Earlier this week, I purchased a random selection of nine National Geographic magazines from 1967 and 1969 from a local thrift store. A few days later, as I was flipping through volume 135, number 4, from April 1969, I noticed an image by writer/photographer Malcolm S. Kirk that I knew I’d seen, in part, before. Here’s the comparison:

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Keywords: Thongor Fights the Pirates of Tarakus.

Book/Magazine Covers (Jones) · Connections · Fine Art · Jeffrey "Jeff" Catherine Jones · Look Here

Connections: Luis Ricardo Falero and Jeffrey Jones

I saw the painting Crescent Moon (a.k.a., Moon Nymph) by nineteenth-century Spanish painter and astronomy enthusiast Luis Ricardo Falero for the first time about an hour ago, when I read an article about Falero’s work that Ron Miller wrote for io9 and posted earlier today. And as is my wont, I immediately noticed a possible connection between one of Falero’s paintings and an SF illustration by one of my favourite artists, Jeffrey Jones, the promotion of whose work has been a frequent theme of my posts here at RCN (although not so much lately as it has been in the past):

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BONUS IMAGE (added 27 December 2013):

Comics · Connections · Here, Read · Jack Kirby · Look Here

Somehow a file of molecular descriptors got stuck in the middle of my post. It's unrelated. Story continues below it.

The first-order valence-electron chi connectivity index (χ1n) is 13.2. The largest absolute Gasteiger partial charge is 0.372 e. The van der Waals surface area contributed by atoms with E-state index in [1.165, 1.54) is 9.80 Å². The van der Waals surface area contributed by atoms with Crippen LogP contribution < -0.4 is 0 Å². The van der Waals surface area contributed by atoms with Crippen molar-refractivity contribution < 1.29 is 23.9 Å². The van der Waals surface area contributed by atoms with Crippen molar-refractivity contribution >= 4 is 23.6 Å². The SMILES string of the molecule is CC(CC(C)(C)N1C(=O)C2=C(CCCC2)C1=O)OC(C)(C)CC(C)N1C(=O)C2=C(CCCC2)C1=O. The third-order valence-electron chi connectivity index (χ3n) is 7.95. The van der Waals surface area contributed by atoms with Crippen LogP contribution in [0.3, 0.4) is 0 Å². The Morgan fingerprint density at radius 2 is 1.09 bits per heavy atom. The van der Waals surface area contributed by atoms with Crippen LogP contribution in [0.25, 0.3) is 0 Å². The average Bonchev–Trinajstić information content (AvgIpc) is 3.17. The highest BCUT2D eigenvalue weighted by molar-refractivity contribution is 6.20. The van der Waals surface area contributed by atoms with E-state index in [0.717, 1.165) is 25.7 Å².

Connections: Jack Kirby (1974) and Jean-Paul Goude (2006)

So I clicked a link, posted on Twitter, that led to an article entitled “Jean-Paul Goude’s legendary photographs inject a bit of humour into fashion,” and since I rather liked the image of fashion models sprinting down a track and crossing the finish line…

… I clicked through to the photographer’s website and began to browse through the images. And then I noticed the image of a woman, in parts, in a box, an image that bears the title Anatomically Incorrect:

Which, if you read comics, will no doubt instantly remind you, as it did me, of one of the most startling covers and opening sequences ever created by the great Jack Kirby, whose legendary body of work is packed to the rafters with startling, visionary imagery:

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jack-kirby_omac-n1_sept-oct1974_cover

jack-kirby_omac-n1_sept-oct1974_p1

jack-kirby_omac-n1_sept-oct1974_p2

jack-kirby_omac-n1_sept-oct1974_p3-4

jack-kirby_omac-n1_sept-oct1974_p5

 

Book/Magazine Covers (All) · Connections · Fine Art · Illustration Art · Look Here · Robert Foster

Connections: Zurbaran, Dali, Vallejo, Foster

At first, I just planned to post a couple of covers by Robert Foster, scanned by me from my personal collection of SF paperbacks, but I have since decided that it might be more interesting to trace one warm line up through the chain of influence that led to Foster’s arresting illustrations for the front and back covers of Michael Moorcock’s Behold the Man. So here goes:

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The typography on the cover of Behold the Man perfectly complements Foster’s painting, don’t you think? The whole package, front and back, is a real stunner!


BONUS IMAGE:

Since I already scanned Foster’s collage-like Alternities cover, I suppose I might as well post that image, too:

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Another strong image, I think.